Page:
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Guinomi From the Gendo

Here are some photos of some of the guinomi that I made from the clay processed in the previous post. Gendo means ‘original clay dug out of the ground without and stuff added to make it more workable’.

Here are pics of the wet guinomi. The pinker ones are the gendo, and the brownish ones are about 65% gendo with some red karatsu clay and some feldspar chunks mixed in.



Next are the pics of the cups after the feet have been trimmed. You can see the tearing in some of the rims because of the nature of the clay. The trimmed parts came out very nicely torn and textured with the characteristic ‘chirimejiwa’ or crepe wrinkling effect that Karatsu ware often exhibits.



Found a Clay Seam

I found a clay seam about 40 min drive from my house in a place called Sari. It has 2 distinct kinds of clay, one in a thick strata which seems to have quite a bit of
iron, and another in a thin seam that seems to have less iron. In fact, in appearance it looks like wet decomposed granite with the spots of white, black, yellow, etc.

The pictures below are of the larger strata of high iron clay. For Karatsu potters finding a good place for your own raw clay is a great thing. It’s really the only way to reproduce the look of the older Karatsu pieces, and a great way to make some very interesting things with a lot of character. In fact it is almost unbelievable how much of a difference a nasty, lumpy, badly processed, unplastic clay makes in the overall ‘feel’ of your work.

Anyway, here are the pictures of the clay as I worked it over, in the next blog entry I’ll show the cups that I made from it. The first are the raw chunks in the bag.

Next is the clay dried and broken up into smaller pieces with a wooden mallet. It needs to be in smaller pieces to go into the usu (mortar)I use to pound it into powder. Big chunks don’t move in the usu, but smaller chunks circulate as you pound, going from the bottom, up the sides, then tumbling back down into the center, to get pounded again.


Next we have the stamper, looking fairly stamped himself. I have to stand there and pound the clay with that long wooden post. It’s good for the arms, shoulders, and heart, or so I tell myself.

After the clay is finished (rough translation: when I’m too pooped out to keep lifting that *&&^%$# post), I scoop it out and put it in a bin where I add a lot of water to it and use a drill mixer to thrash it about, then I let it settle out. I repeat that a few times over the next day or two, then I pour off the excess water and dump the clay into plaster basins for quick drying.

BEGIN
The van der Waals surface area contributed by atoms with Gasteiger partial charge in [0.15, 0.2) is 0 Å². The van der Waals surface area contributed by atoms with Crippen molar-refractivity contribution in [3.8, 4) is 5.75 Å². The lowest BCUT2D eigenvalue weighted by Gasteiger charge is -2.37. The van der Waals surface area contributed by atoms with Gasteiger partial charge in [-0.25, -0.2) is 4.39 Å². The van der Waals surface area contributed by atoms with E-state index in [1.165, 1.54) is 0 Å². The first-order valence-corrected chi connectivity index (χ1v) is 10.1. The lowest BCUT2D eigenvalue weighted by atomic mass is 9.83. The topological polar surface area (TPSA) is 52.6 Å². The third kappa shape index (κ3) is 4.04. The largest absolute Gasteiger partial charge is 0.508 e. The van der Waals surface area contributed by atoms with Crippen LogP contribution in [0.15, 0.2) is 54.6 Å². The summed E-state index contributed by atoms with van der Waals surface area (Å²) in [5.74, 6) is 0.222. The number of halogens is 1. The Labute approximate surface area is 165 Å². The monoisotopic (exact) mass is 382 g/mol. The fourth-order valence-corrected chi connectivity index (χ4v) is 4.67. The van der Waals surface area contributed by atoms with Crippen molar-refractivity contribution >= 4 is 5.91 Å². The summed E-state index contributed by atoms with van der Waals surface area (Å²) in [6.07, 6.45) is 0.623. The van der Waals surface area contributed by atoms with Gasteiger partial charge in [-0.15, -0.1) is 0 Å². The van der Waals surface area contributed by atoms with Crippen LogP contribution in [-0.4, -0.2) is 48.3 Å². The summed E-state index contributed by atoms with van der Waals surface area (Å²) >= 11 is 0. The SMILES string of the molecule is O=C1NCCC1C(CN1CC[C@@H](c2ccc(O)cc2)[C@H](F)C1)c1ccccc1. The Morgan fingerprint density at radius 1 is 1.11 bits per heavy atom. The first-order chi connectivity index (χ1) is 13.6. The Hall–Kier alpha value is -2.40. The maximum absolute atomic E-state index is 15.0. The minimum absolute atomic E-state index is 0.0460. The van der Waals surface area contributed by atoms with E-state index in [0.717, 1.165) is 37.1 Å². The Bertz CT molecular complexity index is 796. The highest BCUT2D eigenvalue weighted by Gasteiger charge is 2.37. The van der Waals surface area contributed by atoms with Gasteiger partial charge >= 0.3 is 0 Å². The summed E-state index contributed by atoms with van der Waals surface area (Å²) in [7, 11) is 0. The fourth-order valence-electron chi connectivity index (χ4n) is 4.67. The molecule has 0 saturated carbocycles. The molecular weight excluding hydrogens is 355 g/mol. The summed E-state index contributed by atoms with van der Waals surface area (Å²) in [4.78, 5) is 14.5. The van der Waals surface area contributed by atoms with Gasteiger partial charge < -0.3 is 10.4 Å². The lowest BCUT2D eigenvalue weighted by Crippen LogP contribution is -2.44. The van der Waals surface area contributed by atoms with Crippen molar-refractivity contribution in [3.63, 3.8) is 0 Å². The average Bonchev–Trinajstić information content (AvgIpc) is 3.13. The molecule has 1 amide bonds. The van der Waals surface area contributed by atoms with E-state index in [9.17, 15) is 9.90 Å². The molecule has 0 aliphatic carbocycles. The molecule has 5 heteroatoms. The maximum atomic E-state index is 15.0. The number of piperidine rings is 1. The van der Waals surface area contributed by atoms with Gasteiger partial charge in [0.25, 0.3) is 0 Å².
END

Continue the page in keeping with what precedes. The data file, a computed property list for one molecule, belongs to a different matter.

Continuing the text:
Finally I get to wedge the clay. It’s still very soft at this point so wedging requires very little effort. First I do a rough wedging, then follow with spiral wedging. With this clay the spiral wedging is very difficult because the clay has no plasticity and doesn’t want to be formed into a hump for throwing. Here, the humps I’ve formed are just dry enough to hold their shape on the wheel, no dryer. If you were to grab either of these humps and pull sideways, they wouldn’t bend at all, rather they would just tear apart. When centering and throwing this clay, if you apply very much pressure at all, it just breaks off in your hands. Frustrating at first. With this clay I wasn’t able to make anything much larger than guinomi/yunomi. I’ll make that the subject of the next blog entry.
Have a great day!


New ‘Millrack’

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Here’s the new ‘millrack'(mfgr’s name for it), a cheap alternative to a full size ball mill (called a potmill here). The cheapest ball mill I could find was about $700, but this little millrack was about $250. I thought 250 was a bit much, but after it arrived and I got to see the workmanship I was pretty impressed. Very high quality materials and parts, with replacement bands for the friction wheel, and tools necessary for assembly included, and I don’t mean one of those cheap thin stamped metal wrenches one sees so often. There was one nice wrench and two stainless hex wrenches included.